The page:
Arvada Center Blog
Every year, local theatre reviewer David Marlowe presents his picks for the best performances and technical achievements in the Denver theatre community. The 2016 Marlowe Awards have been announced, and Arvada Center artists and productions staff won four of them! Click here to read the complete list of awards, and congrats everyone!
Best Supporting Actress – Jessica Austgen, Tartuffe
Outstanding Sound Design – Morgan McCauley, Tartuffe
Choreography – Kitty Skillman Hilsabeck, Sister Act
Best Production of a Play – Tartuffe
The Arvada Center has the opportunity to work with so many talented members of the Colorado theatre community every year – and this year, six actors and one designer involved in our productions were recognized in the 2016 True West Awards! Congrats to these talented people – look for their work in upcoming Arvada Center productions in 2017.
Michael Morgan starred in the Arvada Center’s fall Black Box production of Tartuffe. He’s a member of the Center’s Black Box Repertory company and will be appearing in Bus Stop, which opens in February. Artistic Director of Plays Lynne Collins calls him an “actor’s actor — You watch him and you can’t help but go away thinking you really know whatever guy he’s playing. He’s just very relatable and accessible to an audience.”
The husband and wife duo took on an interesting task this year. O’Carroll appeared as Madame Pernelle in Tartuffe, but almost turned down the role because of a schedule conflict until Lynne Collins suggested her husband, Steve Wilson, step in. The actor swap fit perfectly into Moliere’s comedic masterpiece, as a husband stepped into his wife’s shoes.
New to the Arvada Center stage, Jake Mendes took on the role of Simon Bright in the Center’s world premiere musical I’ll Be Home for Christmas. But theatregoers may have seen him elsewhere – even if they didn’t recognize him. He also appeared in Little Shop of Horrors at Miner’s Alley Playhouse, and as Dr. Frank-N-Furter in StageDoor Theatre’s Rocky Horror Picture Show.
If you saw Tartuffe, you saw Diana Ben-Kiki’s handiwork firsthand on the heads of the actors onstage. The Denver Center’s “Wig Goddess” produced over 130 heads of hair this year, including productions of Sweeny Todd, Frankenstein and A Christmas Carol as well as Tartuffe.
Sharon Kay White brought her voice and comedic talents to two Arvada Center productions this year – she appeared as Sister Mary Patrick in the fall musical Sister Act and belting variety-show star Carol Marie in I’ll Be Home for Christmas. She was one of a few actors involved in the world premiere musical from its first staged reading.
Alongside Michael Morgan, Sam Gregory’s hilarious take on Tartuffe‘s hapless patriarch Orgon had audiences laughing. Another repertory company member, Gregory will appear in two upcoming Black Box productions in 2017. He plays Dr. Lyman in Bus Stop, and stars as Vladimir in Waiting for Godot, opening in April.
This holiday season the Arvada Center produced a brand-new musical work – the first in our 41-year history. Arvada Center Artistic Producer of Musicals Rod A. Lansberry and I’ll Be Home for Christmas co-creators, David Nehls and Kenn McLaughlin offer their perspective to what it takes to build a new musical from the ground up.
- Describe what it feels like to create a new musical like I’ll Be Home for Christmas from concept to completion?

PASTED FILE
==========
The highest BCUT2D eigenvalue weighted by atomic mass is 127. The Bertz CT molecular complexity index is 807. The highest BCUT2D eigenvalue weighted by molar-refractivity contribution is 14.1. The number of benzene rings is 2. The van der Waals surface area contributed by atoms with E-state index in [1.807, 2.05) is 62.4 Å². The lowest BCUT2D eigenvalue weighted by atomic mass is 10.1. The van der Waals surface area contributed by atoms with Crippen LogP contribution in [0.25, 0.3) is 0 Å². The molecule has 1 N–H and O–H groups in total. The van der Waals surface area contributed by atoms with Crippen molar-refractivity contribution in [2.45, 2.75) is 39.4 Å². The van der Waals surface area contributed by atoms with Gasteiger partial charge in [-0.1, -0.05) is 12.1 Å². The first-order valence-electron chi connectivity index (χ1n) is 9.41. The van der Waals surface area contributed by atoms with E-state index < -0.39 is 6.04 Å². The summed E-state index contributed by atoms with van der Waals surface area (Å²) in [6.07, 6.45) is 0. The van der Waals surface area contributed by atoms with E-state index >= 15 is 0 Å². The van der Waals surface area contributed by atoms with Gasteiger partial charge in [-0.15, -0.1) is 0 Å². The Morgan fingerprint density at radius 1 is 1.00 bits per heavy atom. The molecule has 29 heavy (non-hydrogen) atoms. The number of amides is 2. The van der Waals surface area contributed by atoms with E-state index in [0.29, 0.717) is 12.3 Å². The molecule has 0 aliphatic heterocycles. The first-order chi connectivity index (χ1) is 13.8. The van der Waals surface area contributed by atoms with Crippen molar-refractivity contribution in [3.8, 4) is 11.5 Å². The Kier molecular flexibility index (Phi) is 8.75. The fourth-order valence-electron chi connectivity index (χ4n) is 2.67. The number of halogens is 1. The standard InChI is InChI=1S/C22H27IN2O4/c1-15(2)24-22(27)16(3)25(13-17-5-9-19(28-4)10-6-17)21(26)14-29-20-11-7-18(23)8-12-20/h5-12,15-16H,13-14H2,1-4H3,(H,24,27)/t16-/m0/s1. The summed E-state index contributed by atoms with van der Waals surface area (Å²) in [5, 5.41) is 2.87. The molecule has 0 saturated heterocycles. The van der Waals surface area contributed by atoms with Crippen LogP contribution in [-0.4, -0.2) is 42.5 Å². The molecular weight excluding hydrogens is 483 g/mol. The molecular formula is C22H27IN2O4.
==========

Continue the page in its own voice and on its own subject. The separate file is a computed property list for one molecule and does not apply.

Rod Lansberry (RL): The idea to have a world premiere on the Arvada Center stage is something we have worked on for many years, and we are happy to have this chance to bring something new and fresh to our audience.
Kenn McLaughlin (KM): It is a very hard thing to describe! Rod and (director) Gavin Mayer have been champions of the work from the start and have offered great direction and feedback that have helped shape where we are.
David Nehls (DN): Creating a new work for musical theatre is one of the most thrilling journeys in the arts. To be in the room to see the final result with an audience is both exciting and terrifying because you are experiencing all the elements coming together for the first time in real time. It is truly like nothing else.
- This musical draws on an old holiday tradition, but it’s also rooted in a specific time (1969). What was the inspiration for the setting of a Christmas variety show? What about this point in history?
KM: Both David and I grew up watching these shows. When we started talking together about our memories of the shows it was clear they had had a deep impact on us.
DN: The TV variety shows of the late ’60’s and early ’70’s honed my sensibility for what I liked as an artist and helped encourage me to go into the arts as a career. Plus, the idea of family is the cornerstone of I’ll Be Home For Christmas, and my family came together to watch these shows.
KM: The idea of the turmoil of the late 1960’s gave us a way to bring in more powerful social themes and put those up against the traditional ideas of an American Christmas. The collision of these ideas is what gives the show its voice. People who have read it or heard it remark how it feels very relevant to our circumstances today and that was the biggest of our goals.
- How long did the development of this musical take?
KM: The first time we even discussed it was December 2012. At that time David and I had just finished work on a holiday pantomime for my theatre in Houston, and we were looking forward to what else we might work on. He called me as I was about to board a plane and laid out the idea. I wrote the first treatment of the show on the plane
DN: When Rod reached out about the show after this past Christmas, we jumped on it completing a first, readable draft by March.
RL: The actual production has been in process for almost a year, It went from rough drafts of the script and music to table readings and a staged reading for an invited audience in June.
- What phases did the musical go through in development? How did it change?